Hard-nosed and tough corner that is comfortable playing in press coverage. Shows ability to get the jam against bigger wideouts and knock guys off their routes. Shows good feet and quickness to match up in man or zone coverage. Does a nice job covering space when working in zone, and does a good job keeping things in front of him. Does a nice job turning and locating the ball on the deep pass or the fade, and will get position and make a play on the jump ball. Has good burst upfield when working as a blitzer or defending the run on the edge. Shows some closing burst after the catch to prevent YAC. Comes up and cuts the legs of the ballcarrier on the edge and capable of making the open field tackle.
Lacks size and is shows too often when matched up against bigger wideouts. Doesn't have ideal hips and burst to overcome his lack of size. Can't consistently drive on the underneath throws and will miss stops after the catch because of it. Gives up too much cushion at times. Will take bad angle in run support. Too often gets engulfed at the point of attack when defending the run. Struggles to get off blocks downfield and at the point of attack. Doesn't consistently break down to make stops and will whiff on some stops. Is an undersized tackler that will struggle to wrap up and drag down bigger ballcarriers.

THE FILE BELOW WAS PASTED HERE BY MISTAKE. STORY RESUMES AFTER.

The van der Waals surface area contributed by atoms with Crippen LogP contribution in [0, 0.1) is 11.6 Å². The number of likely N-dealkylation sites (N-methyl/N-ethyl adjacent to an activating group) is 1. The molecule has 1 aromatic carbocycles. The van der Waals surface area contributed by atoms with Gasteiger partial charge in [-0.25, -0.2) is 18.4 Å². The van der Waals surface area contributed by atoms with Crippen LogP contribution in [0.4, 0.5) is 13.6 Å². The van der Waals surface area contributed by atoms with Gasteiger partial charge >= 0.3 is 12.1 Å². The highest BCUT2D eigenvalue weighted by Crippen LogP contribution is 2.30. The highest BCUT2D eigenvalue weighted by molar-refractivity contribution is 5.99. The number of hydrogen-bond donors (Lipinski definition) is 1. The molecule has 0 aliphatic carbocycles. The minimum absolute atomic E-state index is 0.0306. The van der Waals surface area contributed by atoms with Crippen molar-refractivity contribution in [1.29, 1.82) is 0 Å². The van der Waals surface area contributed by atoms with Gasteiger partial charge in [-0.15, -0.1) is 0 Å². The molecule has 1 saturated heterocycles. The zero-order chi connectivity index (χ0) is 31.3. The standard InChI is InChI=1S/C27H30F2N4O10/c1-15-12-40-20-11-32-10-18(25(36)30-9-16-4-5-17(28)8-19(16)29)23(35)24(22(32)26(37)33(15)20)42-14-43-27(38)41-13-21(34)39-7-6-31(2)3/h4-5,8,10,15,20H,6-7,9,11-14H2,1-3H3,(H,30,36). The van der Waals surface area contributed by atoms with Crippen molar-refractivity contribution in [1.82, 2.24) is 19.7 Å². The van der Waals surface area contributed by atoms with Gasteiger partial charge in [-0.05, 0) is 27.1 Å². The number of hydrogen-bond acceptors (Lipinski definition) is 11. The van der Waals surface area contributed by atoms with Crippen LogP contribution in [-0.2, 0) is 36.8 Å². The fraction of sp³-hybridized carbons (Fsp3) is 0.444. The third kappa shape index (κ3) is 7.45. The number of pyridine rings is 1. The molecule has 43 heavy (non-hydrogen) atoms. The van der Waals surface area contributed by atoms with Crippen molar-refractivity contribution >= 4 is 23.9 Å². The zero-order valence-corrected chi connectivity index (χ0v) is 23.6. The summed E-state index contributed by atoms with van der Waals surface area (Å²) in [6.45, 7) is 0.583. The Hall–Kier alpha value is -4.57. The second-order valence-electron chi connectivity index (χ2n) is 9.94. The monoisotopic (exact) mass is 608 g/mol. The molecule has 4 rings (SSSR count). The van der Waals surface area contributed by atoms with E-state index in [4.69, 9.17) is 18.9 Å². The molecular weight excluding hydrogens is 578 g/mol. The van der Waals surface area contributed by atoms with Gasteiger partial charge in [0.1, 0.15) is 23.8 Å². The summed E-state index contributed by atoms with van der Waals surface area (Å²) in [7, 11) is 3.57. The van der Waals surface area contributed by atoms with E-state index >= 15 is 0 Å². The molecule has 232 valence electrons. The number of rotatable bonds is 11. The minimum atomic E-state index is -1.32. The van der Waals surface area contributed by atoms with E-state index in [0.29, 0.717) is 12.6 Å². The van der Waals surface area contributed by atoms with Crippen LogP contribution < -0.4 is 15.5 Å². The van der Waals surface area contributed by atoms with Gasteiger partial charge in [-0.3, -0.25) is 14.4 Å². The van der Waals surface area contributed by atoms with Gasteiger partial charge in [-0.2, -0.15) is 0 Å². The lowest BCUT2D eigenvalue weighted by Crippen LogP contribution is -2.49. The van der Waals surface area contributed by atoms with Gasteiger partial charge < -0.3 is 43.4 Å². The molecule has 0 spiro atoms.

Fenelus plays bigger than his size, and you'll see times where he is able to match up with bigger wideouts because of his toughness and physical style of his play. But just as much if not more, you'll see him struggle against bigger wideouts. The guys that tend to give him fits are the better big guys that know how to use their size to be effective. He's the type of guy that if he was 2 inches taller, it could completely change your outlook on his pro potential. He'll be able to overcome his height moreso than your typical 5-8 corner, but it's still going to be an issue for him. He timed a 4.44 at his pro day, on what was likely to be a fast track.
2011 GAMES WATCHED:
(9/1) vs. UNLV: 2 targets, 0 rec., 0 yds, 1 PD; 1 missed tackle
(10/1) vs. Nebraska: 5 tgt., 2 rec., 13 yds (6.5 avg), 3 YAC, 0 TDs, 1 INT; 1 missed tackle
(12/3) vs. Michigan St: 3 tgt., 3 rec., 67 yds (22.3 avg), 47 YAC, 1 TD; 1 key blocked
(1/2) vs. Oregon: 2 tgt., 2 rec., 14 yds (7.0 avg), 4 YAC, 0 TDs
2011: 13 GP/13 GS, 46 tackles, 3.0 TFLs, 4 INTs, 5 PDs, 0 FF, 0 FR
2008: 12/0-13-0.0-0-0-2-0; 4 KOR-21.5 avg-0 TD